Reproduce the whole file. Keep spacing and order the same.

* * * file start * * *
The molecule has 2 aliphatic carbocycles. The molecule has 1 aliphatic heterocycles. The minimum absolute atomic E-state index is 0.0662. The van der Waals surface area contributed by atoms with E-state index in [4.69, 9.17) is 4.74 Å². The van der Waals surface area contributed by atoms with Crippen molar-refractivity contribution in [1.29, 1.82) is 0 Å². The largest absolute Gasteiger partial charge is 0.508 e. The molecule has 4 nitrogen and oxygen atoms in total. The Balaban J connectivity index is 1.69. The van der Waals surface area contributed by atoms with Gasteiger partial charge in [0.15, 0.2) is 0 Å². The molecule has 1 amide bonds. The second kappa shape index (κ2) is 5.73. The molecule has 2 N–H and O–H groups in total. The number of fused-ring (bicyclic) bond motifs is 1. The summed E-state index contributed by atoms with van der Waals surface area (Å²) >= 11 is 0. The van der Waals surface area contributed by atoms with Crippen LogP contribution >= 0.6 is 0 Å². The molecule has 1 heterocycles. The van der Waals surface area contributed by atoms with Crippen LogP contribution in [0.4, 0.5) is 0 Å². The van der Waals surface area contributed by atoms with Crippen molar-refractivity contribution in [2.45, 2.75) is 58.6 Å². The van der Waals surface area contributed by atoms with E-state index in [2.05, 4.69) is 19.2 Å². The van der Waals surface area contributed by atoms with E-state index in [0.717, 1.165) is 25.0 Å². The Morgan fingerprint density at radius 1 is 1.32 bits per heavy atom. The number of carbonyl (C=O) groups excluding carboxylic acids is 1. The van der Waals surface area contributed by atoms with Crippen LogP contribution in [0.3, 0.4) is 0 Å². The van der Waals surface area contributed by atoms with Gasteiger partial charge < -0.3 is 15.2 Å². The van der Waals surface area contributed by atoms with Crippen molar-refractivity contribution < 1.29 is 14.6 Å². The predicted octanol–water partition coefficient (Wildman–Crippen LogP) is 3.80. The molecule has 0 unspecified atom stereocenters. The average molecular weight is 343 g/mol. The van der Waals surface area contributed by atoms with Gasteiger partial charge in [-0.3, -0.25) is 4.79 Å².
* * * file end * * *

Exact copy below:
The molecule has 2 aliphatic carbocycles. The molecule has 1 aliphatic heterocycles. The minimum absolute atomic E-state index is 0.0662. The van der Waals surface area contributed by atoms with E-state index in [4.69, 9.17) is 4.74 Å². The van der Waals surface area contributed by atoms with Crippen molar-refractivity contribution in [1.29, 1.82) is 0 Å². The largest absolute Gasteiger partial charge is 0.508 e. The molecule has 4 nitrogen and oxygen atoms in total. The Balaban J connectivity index is 1.69. The van der Waals surface area contributed by atoms with Gasteiger partial charge in [0.15, 0.2) is 0 Å². The molecule has 1 amide bonds. The second kappa shape index (κ2) is 5.73. The molecule has 2 N–H and O–H groups in total. The number of fused-ring (bicyclic) bond motifs is 1. The summed E-state index contributed by atoms with van der Waals surface area (Å²) >= 11 is 0. The van der Waals surface area contributed by atoms with Crippen LogP contribution >= 0.6 is 0 Å². The molecule has 1 heterocycles. The van der Waals surface area contributed by atoms with Crippen LogP contribution in [0.4, 0.5) is 0 Å². The van der Waals surface area contributed by atoms with Crippen molar-refractivity contribution in [2.45, 2.75) is 58.6 Å². The van der Waals surface area contributed by atoms with E-state index in [2.05, 4.69) is 19.2 Å². The van der Waals surface area contributed by atoms with E-state index in [0.717, 1.165) is 25.0 Å². The Morgan fingerprint density at radius 1 is 1.32 bits per heavy atom. The number of carbonyl (C=O) groups excluding carboxylic acids is 1. The van der Waals surface area contributed by atoms with Crippen LogP contribution in [0.3, 0.4) is 0 Å². The van der Waals surface area contributed by atoms with Gasteiger partial charge < -0.3 is 15.2 Å². The van der Waals surface area contributed by atoms with Crippen molar-refractivity contribution < 1.29 is 14.6 Å². The predicted octanol–water partition coefficient (Wildman–Crippen LogP) is 3.80. The molecule has 0 unspecified atom stereocenters. The average molecular weight is 343 g/mol. The van der Waals surface area contributed by atoms with Gasteiger partial charge in [-0.3, -0.25) is 4.79 Å².